The independent news organization of Duke University

Music to the ears? Popular iPods could damage hearing

The ubiquitous white earbuds of the iPod have long been criticized by some as detrimental to the everyday casual interactions that shape college life.

According to a national survey released by Zogby two weeks ago, however, there maybe another problem for critics to lambaste-hearing loss.

Listening to loud music for a prolonged period of time irreparably damages the delicate hairs in the ear that allow hearing, said Gwendolyn O'Grady, clinical director of audiology at Duke University Medical Center.

In addition to the release of the survey, there may be more bad news for Apple.

John Kiel Patterson of Louisiana is suing the company in the U.S. District Court in San Jose, California.

He alleges that his iPod is not safe for prolonged use because it generates a dangerous noise level in excess of 115 decibels.

O'Grady said the national standards for safe listening vary but are usually approximately 75 decibels or lower, roughly the same noise level as a piano being played forcefully.

"[The standards] are really meaningless because students don't know the decibel level of their music unless they have a sound meter, which costs around $1600," she explained.

Although the survey did not directly link hearing loss to MP3 players such as iPods, it did cite some sound equipment as being able to blast music and sounds as high as 120 decibel levels-as loud as a jet taking off.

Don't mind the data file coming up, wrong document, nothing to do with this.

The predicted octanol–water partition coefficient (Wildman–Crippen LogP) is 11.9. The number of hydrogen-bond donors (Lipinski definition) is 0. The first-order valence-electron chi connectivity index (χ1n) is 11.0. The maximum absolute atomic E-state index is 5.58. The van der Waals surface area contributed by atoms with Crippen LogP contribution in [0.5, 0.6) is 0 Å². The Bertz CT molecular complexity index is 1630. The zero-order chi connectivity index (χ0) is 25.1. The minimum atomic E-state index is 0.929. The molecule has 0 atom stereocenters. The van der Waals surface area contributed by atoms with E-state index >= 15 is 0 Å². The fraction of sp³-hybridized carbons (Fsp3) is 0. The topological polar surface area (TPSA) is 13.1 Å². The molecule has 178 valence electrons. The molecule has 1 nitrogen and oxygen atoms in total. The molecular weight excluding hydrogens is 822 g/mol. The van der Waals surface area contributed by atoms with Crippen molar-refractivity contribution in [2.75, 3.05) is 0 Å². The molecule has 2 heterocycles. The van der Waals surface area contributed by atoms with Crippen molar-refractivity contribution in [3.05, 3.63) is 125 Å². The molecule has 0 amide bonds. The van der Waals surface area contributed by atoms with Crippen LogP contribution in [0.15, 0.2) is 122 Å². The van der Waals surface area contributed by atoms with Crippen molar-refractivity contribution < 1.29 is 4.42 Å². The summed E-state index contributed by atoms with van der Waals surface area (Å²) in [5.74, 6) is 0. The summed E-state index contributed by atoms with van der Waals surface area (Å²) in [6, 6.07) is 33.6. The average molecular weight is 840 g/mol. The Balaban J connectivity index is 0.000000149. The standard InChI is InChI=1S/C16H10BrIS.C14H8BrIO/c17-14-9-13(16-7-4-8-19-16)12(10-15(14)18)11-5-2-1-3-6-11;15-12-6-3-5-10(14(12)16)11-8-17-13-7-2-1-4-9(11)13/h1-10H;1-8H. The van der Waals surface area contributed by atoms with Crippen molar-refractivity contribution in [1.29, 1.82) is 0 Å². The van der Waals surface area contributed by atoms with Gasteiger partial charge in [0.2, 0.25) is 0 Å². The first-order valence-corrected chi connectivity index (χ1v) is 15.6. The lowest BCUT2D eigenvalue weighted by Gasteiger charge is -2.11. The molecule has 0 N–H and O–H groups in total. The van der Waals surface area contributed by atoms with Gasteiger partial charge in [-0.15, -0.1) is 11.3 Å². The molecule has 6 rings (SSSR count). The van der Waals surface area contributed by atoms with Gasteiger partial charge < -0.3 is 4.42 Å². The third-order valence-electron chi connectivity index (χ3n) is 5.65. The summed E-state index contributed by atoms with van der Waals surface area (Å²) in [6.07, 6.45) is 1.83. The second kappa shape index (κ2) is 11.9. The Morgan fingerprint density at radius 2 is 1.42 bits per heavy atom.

Another difficulty in determining a safe listening level is that people have varying tolerances, so there is no test that could be done to determine whether a person will eventually lose their hearing, O'Grady said.

Apple spokesperson Todd Wilder refused to comment directly on the study, but the company recently made a free download available online that allows users to set a personal volume limit, or for parents to set one for their children.

The program was in response to "increased attention" to the possible side-effects of MP3 player use, said Greg Joswiak, Apple's vice president of hardware marketing.

O'Grady attended an online interactive seminar hosted by Brian Fligor-a leading researcher in audiology at Children's Hospital Boston-on output levels of personal stereo systems.

"One thing that came out of the seminar was that at first people thought earbuds were so much worse than headphones or speakers, but the seminar [concluded] that was not necessarily true," O'Grady said.

"With other headphones or a car radio you can still hear other noises, so you turn the music up even louder to block out other sounds than you would with the earbuds."

Some Duke students, however, were not surprised by the survey's results.

"I read that Pete Townshend from The Who said it's bad for your ears because being in the studio listening to headphones is what made his hearing go away," sophomore Sarah Eagle said.

"So I know about it, but it doesn't really stop me."


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